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Challenging Behavior in 3 year old

  • 1.  Challenging Behavior in 3 year old

    Posted 10-13-2021 02:08 PM
    Hello!

    I am hoping to find some professional advice as well as any others who have been through a similar situation.

    My son is currently attending a primary classroom of 3-5 year olds in a Montessori school. He has been displaying some challenging behavior at school by randomly walking up to his classmates and hitting or kicking them. His teacher reported that this usually occurs when he isn't focused on his work and is wandering the room. He has been sent the office many times for this behavior. I also see hitting and throwing at home but usually of the frustrational variety, not normally random. I have sat down with both his teacher and the head of the school to talk about his behavior and what we can all do to help stop it and turn it more positive, providing suggestions of what works at home, what he likes and is interested in.

    Today, he had been working on his assigned work when he walked over to another classmate and scratched him with a push pin (the friend was working on push pin art). He was then sent to the office and the head of the school called me to take him home. She has asked that he remain at home until Monday.

    I am feeling very disappointed, ashamed and saddened by the situation. If any of you have any advice, ideas, suggestions of something we can try both here at home and at school, I would be very open to hearing it.

    Thank you for your time.

    Kate

    ------------------------------
    Kathleen Raymond
    Woodbine MD
    ------------------------------


  • 2.  RE: Challenging Behavior in 3 year old

    Posted 10-14-2021 02:34 AM
    Hi Kate,

    It's really not unusual if he has challenging behaviors.  Many children do.  Try appealing to his empathy by asking him how others may feel if he kicks them etc.  The old adage "put yourself in their shoes" might also help.
    Also, if he has nervous energy, try and channel it elsewhere by finding what his interest is and redirecting him that way.
    Give him manipulatives to play with.  Or you could also have him write or draw out his feelings.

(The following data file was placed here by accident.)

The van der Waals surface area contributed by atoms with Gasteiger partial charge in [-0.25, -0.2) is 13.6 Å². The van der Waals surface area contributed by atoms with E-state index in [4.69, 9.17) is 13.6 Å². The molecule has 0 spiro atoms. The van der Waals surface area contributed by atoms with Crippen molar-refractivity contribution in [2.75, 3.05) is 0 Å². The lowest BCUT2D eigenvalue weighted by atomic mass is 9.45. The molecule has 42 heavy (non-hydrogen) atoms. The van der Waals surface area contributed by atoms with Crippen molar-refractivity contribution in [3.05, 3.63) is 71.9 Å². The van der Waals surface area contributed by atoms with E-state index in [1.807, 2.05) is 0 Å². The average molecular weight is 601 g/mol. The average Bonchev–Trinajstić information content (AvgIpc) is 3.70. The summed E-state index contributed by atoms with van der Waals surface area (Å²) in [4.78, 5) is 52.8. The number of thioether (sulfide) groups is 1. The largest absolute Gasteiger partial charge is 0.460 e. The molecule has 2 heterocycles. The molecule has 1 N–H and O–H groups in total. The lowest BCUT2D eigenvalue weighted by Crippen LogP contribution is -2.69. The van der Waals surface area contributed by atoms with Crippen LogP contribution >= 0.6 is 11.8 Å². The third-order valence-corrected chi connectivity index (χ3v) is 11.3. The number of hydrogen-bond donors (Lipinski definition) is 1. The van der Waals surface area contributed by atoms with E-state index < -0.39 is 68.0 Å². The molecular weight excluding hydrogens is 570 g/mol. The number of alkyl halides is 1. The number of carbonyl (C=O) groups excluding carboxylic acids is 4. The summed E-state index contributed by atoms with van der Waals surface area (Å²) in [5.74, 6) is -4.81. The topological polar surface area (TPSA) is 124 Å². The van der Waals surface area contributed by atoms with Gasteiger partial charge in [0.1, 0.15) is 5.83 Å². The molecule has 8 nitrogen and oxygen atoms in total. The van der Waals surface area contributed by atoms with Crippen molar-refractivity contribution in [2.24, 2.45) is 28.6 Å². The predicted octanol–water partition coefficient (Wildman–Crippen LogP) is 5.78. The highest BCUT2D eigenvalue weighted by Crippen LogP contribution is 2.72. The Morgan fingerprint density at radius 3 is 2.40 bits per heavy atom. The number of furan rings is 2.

These are some ideas. I'm not sure they'll work, but you can try them.
    Good luck!
    Kavitha

    ------------------------------
    Kavitha Sarangan
    Grad Student
    Northern Arizona University
    Chandler AZ
    ------------------------------



  • 3.  RE: Challenging Behavior in 3 year old

    Posted 10-14-2021 02:02 PM
    Kavitha,

    Thank you so much for your suggestions! I agree that using manipulatives and play to help him work through his feelings is a good avenue to take. Do you have any book recommendations that we can use with him as well to help with his SEL?

    Kate

    ------------------------------
    Kathleen Raymond
    Woodbine MD
    ------------------------------



  • 4.  RE: Challenging Behavior in 3 year old

    Posted 10-15-2021 06:38 PM
    Hi Kate,
    One book I really like is A Ball For Daisy.  It's about a child, a dog, and a ball.  This might be something you could use to distract your child.  Since it is a topic about dog and child playing with a ball, it has a universal appeal.  I'm not sure if you have a pet or dog.  If you do, playing with the pet or dog based on the actions in this book would be a distraction as well as a way to develop positive emotions and attachment.  Also, everyone pretty much has access to a ball.  Playing with one while relating your actions to what happens in the book will help with expending nervous energy, channeling energy into positive action, learning ball skills, and maintaining emotional regulation.